I guess, culturally, from my standpoint, growing up in a country that has been colonized by Spain and the US, plus the short-lived Japanese settlement, my perspective is vastly different from a lot of the other international kdrama audience. Yes, I'm Asian, but I come from a country that is far from being homogenous. To quote Stanley Karnow, my people spent "300 years in a convent, and 50 years in Hollywood." Our population is a mix of Malay, Chinese, and Spanish, not to mention the ever-growing Korean community. So in terms of dramas being relatable, both kdramas and Western dramas feel very familiar and yet very different, at the same time.

Digging deeper into the matter of relatability though, as Amanda has also pointed out in her own post, the reason we watch dramas in general is because they speak to us on the most basic level. It's not really about the who and the where, but the what and why and how. It's not really because our hero is the grandson of a chaebol who manages a coffee shop in Hongdae. We cared because when he unwittingly fell in love with someone so beyond his imagination, he threw caution to the wind and faced his inner turmoil head on. Love, friendship, family, living happily ever after - these are the common themes we look for in stories, no matter where the story can be found.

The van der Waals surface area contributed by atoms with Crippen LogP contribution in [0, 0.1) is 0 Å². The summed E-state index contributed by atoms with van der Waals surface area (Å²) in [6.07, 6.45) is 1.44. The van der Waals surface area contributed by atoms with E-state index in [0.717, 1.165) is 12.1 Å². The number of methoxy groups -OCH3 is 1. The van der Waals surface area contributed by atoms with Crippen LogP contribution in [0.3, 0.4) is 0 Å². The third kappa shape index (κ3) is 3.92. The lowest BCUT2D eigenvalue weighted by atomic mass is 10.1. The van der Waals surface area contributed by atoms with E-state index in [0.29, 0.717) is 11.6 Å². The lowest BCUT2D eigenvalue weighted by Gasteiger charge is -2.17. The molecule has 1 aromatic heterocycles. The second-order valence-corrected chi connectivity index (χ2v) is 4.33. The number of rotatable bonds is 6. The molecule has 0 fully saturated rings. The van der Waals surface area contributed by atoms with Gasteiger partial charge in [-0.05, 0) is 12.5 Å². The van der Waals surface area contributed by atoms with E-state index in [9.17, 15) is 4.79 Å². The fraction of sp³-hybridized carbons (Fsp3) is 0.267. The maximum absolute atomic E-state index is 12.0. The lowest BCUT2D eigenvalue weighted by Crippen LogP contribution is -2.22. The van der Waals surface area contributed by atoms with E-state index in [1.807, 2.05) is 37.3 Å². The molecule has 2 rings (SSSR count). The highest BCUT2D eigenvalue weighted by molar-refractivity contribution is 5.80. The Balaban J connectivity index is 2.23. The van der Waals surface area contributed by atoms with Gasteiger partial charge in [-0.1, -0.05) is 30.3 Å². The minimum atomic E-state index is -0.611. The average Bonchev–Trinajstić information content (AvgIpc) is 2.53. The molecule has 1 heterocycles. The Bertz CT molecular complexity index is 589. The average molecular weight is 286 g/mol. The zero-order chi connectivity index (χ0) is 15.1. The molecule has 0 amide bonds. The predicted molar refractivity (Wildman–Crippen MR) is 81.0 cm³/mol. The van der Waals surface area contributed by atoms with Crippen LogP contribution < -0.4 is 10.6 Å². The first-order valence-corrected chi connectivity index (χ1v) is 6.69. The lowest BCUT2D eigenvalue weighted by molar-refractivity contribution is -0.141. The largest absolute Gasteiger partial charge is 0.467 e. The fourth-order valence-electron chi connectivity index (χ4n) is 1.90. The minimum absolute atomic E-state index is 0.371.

Still dreaming of my very own Choi Han-gyul, because Coffee Prince (2007) will forever own me


  1. This is super interesting. I wish everyone would share their drama biography like this :)

    1. Oh hey! Thank you so much. I love reading your blog and I really appreciate that you found this post. :)

  2. I don't know how I missed this post initially, but it was really interesting. I can see that so many things that were odd to me at first watch were things that were pretty standard for you. As someone who hadn't been exposed to any Asian culture (which makes no sense considering Melbourne has a massive Asian population but anyways...), so many things were mystifying. The main thing I remember from when I first got into Asian dramas though, was the hierarchy and the titles. 'Hyung', 'Sunbaenim', those kind of things were so NOT what we do here that it took me a while to process it. And when you have love interests calling each other their name with '-sshi' at the end, I still find that weird. To me, that just means they're not as close as they should be as romantic partners, but to them, it would be weird if they suddenly started calling each other by their name only.